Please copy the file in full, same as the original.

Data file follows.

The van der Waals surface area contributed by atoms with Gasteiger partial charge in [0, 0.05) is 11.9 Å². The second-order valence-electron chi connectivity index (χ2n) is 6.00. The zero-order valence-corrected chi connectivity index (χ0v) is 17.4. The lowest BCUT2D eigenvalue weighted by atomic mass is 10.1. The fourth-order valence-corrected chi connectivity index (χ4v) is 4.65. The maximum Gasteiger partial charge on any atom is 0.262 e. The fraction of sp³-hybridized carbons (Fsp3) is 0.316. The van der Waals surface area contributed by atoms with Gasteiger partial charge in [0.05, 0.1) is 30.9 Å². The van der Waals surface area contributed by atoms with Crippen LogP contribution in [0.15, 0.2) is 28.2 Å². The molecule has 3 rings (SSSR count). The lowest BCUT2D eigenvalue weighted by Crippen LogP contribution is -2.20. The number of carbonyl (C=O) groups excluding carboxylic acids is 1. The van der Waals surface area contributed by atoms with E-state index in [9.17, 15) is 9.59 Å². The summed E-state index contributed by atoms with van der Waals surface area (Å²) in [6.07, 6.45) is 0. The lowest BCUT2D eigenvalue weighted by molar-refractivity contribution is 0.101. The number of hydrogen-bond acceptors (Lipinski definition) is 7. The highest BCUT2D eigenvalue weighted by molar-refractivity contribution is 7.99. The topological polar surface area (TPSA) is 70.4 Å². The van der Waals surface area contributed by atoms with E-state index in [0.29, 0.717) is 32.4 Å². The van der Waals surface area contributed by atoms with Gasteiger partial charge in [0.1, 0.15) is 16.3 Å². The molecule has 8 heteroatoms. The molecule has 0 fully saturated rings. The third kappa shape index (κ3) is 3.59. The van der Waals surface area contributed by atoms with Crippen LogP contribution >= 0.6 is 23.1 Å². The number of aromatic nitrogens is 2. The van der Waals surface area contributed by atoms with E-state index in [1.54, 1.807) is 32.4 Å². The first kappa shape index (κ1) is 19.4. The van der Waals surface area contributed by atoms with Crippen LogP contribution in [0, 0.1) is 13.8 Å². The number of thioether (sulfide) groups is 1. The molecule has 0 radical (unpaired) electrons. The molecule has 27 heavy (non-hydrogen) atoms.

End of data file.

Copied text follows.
The van der Waals surface area contributed by atoms with Gasteiger partial charge in [0, 0.05) is 11.9 Å². The second-order valence-electron chi connectivity index (χ2n) is 6.00. The zero-order valence-corrected chi connectivity index (χ0v) is 17.4. The lowest BCUT2D eigenvalue weighted by atomic mass is 10.1. The fourth-order valence-corrected chi connectivity index (χ4v) is 4.65. The maximum Gasteiger partial charge on any atom is 0.262 e. The fraction of sp³-hybridized carbons (Fsp3) is 0.316. The van der Waals surface area contributed by atoms with Gasteiger partial charge in [0.05, 0.1) is 30.9 Å². The van der Waals surface area contributed by atoms with Crippen LogP contribution in [0.15, 0.2) is 28.2 Å². The molecule has 3 rings (SSSR count). The lowest BCUT2D eigenvalue weighted by Crippen LogP contribution is -2.20. The number of carbonyl (C=O) groups excluding carboxylic acids is 1. The van der Waals surface area contributed by atoms with E-state index in [9.17, 15) is 9.59 Å². The summed E-state index contributed by atoms with van der Waals surface area (Å²) in [6.07, 6.45) is 0. The lowest BCUT2D eigenvalue weighted by molar-refractivity contribution is 0.101. The number of hydrogen-bond acceptors (Lipinski definition) is 7. The highest BCUT2D eigenvalue weighted by molar-refractivity contribution is 7.99. The topological polar surface area (TPSA) is 70.4 Å². The van der Waals surface area contributed by atoms with E-state index in [0.29, 0.717) is 32.4 Å². The van der Waals surface area contributed by atoms with Gasteiger partial charge in [0.1, 0.15) is 16.3 Å². The molecule has 8 heteroatoms. The molecule has 0 fully saturated rings. The third kappa shape index (κ3) is 3.59. The van der Waals surface area contributed by atoms with Crippen LogP contribution >= 0.6 is 23.1 Å². The number of aromatic nitrogens is 2. The van der Waals surface area contributed by atoms with E-state index in [1.54, 1.807) is 32.4 Å². The first kappa shape index (κ1) is 19.4. The van der Waals surface area contributed by atoms with Crippen LogP contribution in [0, 0.1) is 13.8 Å². The number of thioether (sulfide) groups is 1. The molecule has 0 radical (unpaired) electrons. The molecule has 27 heavy (non-hydrogen) atoms.